Rankings in Europe's debt league are taking on a familiar shape. Sovereign debt markets place Germany and France in the top rankings, while Portugal and Ireland continue to play at the bottom.

Germany, paying an annual interest rate of only 2.6% to borrow money for ten years, tops the rankings among Europe's biggest economies. The German government pays almost three-quarters of a percentage point (to be precise, 70 basis points) less for its borrowings since the start of the year. It is followed by France, which pays only 3% for the money it borrows for ten years, and by Britain which pays out 3.4%.

Performing strongly in mid-table, traditionally debt-laden Italy pays 4% in interest rates, while Spain, supposedly the focus of debt concerns, still performs strongly and pays just above 4.45% in annual interest payments on money it borrows for ten years.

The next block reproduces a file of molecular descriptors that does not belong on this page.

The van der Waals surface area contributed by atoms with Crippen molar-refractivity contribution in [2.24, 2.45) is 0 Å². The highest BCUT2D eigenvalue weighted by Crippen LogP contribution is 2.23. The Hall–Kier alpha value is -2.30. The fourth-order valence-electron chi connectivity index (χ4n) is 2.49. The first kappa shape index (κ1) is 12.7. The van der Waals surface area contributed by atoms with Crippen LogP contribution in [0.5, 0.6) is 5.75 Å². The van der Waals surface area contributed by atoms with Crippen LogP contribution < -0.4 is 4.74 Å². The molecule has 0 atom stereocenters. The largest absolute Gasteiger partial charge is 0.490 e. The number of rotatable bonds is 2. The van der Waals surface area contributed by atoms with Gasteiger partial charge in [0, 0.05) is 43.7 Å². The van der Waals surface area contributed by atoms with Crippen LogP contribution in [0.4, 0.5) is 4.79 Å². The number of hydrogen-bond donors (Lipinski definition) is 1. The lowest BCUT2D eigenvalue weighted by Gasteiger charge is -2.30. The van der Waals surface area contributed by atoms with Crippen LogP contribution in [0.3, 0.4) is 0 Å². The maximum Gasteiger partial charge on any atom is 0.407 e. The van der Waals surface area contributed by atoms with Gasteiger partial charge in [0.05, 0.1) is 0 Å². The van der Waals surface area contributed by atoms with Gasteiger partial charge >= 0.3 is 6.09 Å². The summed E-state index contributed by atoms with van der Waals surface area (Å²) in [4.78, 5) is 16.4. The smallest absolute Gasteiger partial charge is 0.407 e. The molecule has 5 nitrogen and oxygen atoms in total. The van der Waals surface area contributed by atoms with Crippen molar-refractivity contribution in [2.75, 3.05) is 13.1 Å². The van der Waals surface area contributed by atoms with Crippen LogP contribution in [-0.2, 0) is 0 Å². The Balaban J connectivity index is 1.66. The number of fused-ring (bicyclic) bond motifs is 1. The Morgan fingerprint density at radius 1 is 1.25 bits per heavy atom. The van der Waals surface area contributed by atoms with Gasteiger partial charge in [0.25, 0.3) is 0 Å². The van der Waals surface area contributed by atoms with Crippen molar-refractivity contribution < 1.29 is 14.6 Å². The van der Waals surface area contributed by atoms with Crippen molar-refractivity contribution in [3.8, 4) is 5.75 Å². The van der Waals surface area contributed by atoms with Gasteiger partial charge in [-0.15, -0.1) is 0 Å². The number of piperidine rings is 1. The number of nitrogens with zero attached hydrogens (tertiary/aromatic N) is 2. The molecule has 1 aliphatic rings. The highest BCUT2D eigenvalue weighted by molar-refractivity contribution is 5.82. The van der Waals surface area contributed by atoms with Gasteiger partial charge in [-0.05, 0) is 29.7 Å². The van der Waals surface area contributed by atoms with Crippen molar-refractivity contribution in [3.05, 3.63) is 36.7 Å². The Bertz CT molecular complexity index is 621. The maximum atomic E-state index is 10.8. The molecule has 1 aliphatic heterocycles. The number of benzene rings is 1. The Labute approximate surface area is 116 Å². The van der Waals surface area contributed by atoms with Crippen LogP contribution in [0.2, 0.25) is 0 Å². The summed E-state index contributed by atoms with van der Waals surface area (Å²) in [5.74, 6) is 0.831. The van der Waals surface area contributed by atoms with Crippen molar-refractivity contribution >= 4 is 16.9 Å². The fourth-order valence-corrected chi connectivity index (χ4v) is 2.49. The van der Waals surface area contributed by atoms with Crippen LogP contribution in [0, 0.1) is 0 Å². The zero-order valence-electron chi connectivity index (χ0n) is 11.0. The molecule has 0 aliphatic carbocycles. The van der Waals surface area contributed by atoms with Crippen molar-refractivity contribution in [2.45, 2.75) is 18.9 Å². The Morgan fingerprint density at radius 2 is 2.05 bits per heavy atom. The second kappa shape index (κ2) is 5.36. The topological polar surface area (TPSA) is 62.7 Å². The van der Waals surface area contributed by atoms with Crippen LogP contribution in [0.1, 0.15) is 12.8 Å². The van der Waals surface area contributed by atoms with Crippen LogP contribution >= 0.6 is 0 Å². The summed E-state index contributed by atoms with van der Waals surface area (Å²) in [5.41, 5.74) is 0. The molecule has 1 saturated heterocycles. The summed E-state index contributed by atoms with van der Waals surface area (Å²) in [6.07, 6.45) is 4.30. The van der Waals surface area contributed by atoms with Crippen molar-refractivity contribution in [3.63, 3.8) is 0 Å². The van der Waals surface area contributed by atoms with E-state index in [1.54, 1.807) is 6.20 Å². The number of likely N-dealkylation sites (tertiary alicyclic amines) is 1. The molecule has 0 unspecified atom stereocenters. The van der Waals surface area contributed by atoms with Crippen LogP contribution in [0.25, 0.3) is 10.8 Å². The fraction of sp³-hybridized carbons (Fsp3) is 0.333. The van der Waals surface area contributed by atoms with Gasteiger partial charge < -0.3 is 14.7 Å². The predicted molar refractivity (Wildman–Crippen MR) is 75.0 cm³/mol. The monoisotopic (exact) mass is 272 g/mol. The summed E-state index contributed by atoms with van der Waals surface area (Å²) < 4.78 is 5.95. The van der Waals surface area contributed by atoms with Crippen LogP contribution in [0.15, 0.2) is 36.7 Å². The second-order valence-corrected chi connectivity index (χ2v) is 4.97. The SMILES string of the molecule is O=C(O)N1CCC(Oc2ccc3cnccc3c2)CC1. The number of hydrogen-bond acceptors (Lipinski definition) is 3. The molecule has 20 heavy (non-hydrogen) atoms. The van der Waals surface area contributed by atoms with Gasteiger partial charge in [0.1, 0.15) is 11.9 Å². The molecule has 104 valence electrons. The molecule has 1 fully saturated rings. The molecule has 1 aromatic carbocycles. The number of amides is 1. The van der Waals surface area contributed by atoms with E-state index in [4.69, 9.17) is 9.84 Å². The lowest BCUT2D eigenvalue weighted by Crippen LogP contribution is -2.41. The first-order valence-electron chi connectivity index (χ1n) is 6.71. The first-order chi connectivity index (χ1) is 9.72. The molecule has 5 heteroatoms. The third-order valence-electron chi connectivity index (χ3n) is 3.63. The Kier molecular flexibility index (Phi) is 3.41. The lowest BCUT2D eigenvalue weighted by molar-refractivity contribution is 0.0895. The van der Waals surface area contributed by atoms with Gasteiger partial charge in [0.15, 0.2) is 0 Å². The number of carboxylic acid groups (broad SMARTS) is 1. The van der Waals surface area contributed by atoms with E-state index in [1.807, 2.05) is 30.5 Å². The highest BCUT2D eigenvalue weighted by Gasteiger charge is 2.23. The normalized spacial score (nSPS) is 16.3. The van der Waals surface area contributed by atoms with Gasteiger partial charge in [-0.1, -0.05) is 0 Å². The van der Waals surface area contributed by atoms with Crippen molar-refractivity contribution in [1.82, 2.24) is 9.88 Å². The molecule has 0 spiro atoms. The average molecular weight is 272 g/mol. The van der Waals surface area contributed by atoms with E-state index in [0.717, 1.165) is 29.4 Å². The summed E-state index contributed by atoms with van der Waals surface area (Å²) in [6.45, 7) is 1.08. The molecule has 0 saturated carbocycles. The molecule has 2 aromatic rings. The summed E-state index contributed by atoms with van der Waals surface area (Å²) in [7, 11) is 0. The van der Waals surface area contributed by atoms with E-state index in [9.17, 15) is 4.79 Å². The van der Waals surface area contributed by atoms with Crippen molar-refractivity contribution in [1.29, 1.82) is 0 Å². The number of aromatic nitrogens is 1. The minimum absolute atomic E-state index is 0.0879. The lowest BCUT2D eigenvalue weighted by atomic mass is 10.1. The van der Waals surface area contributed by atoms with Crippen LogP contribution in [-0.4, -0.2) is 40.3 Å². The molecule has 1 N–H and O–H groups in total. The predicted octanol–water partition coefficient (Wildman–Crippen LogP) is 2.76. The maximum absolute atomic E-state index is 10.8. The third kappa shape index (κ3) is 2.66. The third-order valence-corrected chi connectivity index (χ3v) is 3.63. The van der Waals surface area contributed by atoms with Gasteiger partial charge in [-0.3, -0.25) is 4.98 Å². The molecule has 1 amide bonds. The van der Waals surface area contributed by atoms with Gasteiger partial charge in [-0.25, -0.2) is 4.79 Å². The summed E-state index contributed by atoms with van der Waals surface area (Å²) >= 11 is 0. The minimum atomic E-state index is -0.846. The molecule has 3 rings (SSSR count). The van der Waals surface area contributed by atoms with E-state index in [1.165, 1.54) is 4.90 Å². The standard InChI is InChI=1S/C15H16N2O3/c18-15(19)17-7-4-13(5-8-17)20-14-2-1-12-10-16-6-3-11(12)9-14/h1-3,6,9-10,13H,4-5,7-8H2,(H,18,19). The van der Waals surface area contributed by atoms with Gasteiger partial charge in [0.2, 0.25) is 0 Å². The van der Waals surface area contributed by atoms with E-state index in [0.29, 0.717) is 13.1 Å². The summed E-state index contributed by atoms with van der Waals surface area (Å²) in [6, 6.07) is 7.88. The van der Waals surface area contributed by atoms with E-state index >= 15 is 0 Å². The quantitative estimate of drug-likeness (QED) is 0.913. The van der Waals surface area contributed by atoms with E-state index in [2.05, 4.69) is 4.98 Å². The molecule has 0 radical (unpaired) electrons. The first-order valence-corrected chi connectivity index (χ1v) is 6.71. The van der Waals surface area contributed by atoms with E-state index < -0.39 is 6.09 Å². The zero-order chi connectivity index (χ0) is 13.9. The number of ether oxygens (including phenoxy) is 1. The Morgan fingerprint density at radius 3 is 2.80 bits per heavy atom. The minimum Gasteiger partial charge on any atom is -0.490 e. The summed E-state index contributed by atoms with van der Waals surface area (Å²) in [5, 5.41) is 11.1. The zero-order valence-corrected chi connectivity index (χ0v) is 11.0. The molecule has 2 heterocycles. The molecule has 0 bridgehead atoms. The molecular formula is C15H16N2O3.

At the bottom of Europe's main sovereign debt table, Portugal pays a huge 5.7% to borrow money for ten years, while Ireland is second from bottom, paying out an annual interest rate of 5.5%, according to the sovereign interest market rates.

Greece, where, for the record, ten-year bonds were trading last week at 10.3%, has of course been effectively suspended from playing on the markets ever since tapping its bailout funds last month.

Grimly, Irish and Portuguese bonds continue to be perceived as the riskiest in the eurozone and are seen as the most likely to face a market crisis in the coming months.